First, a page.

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On Fridays I will post a Lean related Quote. Throughout our lifetimes many people touch our lives and leave us with words of wisdom. These can both be a source of new learning and also a point to pause and reflect upon lessons we have learned. Within Lean active learning is an important aspect on this journey because without learning we can not improve.

"I want to be happy. I realized that being happy isn't necessarily about getting there; it's how you get there."  — Ben Huh...

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Anyone in the world

In Episode 9 of Lean Whiskey, Mark Graban and Jamie Flinchbaugh link up on Halloween night to share a drink and ideas about lean. We discuss air travel, which we both experience in volume, and taste affordable whiskeys under $35. We both agree handing out whiskey for Halloween would be The post Lean Whiskey [Episode 9] appeared first on JFlinch. Tags: Retrieved from: Kevin Meyer Anyone in the world Most of us have learned that being busy does not mean you’re being productive and that multitasking leads to being less productive – although I still see that being harped as a “skill” on resumes and profiles. Leading organizations manage by clearly defined objectives rather than arbitrary and often unrelated work hours, enabling flexible workplaces […] Tags: Retrieved from: A Lean Journey Anyone in the world For my Facebook fans you already know about this great feature. But for those of you that are not connected to A Lean Journey on Facebook or Twitter I post daily a feature I call Lean Tips. It is meant to be advice, things I learned from experience, and some knowledge tidbits about Lean to help you along your journey. Another great reason to like A Lean Journey on Facebook. Click this link for A Lean Journey's Facebook Page Notes Feed. Here is the next addition of tips from the... To continue reading this post click on the title. Anyone in the world It's great to have Jamie Flinchbaugh back for another episode of the Lean Whiskey podcast. We linked up on Halloween night to share a drink and ideas about lean. We discuss air travel, which we both experience in volume, and taste affordable whiskeys under$35.  We both agree handing out whiskey for Halloween would be […]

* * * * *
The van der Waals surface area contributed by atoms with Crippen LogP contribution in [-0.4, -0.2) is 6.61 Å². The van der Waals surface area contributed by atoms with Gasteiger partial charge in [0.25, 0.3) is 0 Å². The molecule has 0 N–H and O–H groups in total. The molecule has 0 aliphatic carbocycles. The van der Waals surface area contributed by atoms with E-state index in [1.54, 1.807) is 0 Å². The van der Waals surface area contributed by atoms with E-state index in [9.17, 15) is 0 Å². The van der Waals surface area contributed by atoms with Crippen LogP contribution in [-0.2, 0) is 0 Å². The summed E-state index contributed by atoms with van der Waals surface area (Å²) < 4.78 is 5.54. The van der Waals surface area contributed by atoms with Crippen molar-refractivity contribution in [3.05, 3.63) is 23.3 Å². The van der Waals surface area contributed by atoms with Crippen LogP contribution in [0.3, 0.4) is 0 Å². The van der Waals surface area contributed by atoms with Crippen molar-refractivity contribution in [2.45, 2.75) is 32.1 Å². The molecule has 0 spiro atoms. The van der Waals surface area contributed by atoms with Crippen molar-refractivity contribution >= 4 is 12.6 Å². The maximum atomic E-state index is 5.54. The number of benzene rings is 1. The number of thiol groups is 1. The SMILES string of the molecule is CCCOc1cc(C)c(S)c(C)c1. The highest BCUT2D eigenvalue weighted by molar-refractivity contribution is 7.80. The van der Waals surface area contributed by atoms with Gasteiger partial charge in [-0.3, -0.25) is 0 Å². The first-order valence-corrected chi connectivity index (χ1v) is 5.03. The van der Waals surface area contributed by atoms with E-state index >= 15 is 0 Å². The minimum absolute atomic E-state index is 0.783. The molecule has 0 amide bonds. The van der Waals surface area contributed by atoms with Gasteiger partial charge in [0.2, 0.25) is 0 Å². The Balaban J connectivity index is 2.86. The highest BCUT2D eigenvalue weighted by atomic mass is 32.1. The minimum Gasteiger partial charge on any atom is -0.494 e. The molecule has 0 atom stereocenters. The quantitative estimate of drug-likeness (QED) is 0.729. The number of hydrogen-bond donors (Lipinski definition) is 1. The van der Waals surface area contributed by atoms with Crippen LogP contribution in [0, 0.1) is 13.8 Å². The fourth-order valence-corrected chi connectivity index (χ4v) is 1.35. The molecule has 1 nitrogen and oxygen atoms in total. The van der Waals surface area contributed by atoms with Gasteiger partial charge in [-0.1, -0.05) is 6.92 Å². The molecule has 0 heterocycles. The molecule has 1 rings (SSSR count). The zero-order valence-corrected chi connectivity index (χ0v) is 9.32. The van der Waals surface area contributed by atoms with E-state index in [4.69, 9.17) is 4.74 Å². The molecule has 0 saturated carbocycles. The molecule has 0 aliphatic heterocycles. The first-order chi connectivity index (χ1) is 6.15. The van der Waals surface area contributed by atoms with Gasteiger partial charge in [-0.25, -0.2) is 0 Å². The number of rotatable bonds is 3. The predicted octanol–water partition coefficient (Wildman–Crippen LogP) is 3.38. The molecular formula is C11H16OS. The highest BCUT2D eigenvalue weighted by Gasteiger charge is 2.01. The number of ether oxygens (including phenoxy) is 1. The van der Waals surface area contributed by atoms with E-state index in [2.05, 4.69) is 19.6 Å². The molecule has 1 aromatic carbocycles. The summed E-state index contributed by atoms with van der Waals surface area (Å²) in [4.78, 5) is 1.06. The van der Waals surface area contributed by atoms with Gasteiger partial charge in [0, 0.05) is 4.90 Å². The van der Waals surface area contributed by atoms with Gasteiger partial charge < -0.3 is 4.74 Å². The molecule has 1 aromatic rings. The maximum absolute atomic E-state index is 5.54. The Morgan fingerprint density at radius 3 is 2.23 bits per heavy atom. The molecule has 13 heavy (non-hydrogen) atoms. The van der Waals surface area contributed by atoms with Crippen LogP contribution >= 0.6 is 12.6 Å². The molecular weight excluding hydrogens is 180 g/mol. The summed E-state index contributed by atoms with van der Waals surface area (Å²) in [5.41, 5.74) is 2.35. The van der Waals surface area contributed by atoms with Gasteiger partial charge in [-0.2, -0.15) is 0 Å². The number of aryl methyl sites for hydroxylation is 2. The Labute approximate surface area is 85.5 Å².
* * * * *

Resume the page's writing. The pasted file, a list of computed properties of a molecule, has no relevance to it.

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Anyone in the world

When first learning about Six Sigma, it can be a little overwhelming to familiarize yourself with all the different terminology, methodologies, frameworks and acronyms included. From FMEA, C&E Matrix, to Gage R&R, SIPOC, and DMAIC…the list goes on and on!

The acronyms of DMAIC, DMADV, and DFSS can be some of the trickiest to keep straight though since they sound the most similar; however we can help you with that!

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Anyone in the world
This is the third post on my series on the inner workings of the Amazon Fulfillment Center. In this post I start with the highly interesting process of the outbound value stream (i.e., how the goodies go from storage to your door). Since this is the core process, the next post will continue this outbound … Continue reading The Inner Workings of Amazon Fulfillment Centers – Part 3
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Anyone in the world
This is the third post on my series on the inner workings of the Amazon Fulfillment Center. In this post I start with the highly interesting process of the outbound value stream (i.e., how the goodies go from storage to your door). Since this is the core process, the next post will continue this outbound … Continue reading The Inner Workings of Amazon Fulfillment Centers – Part 3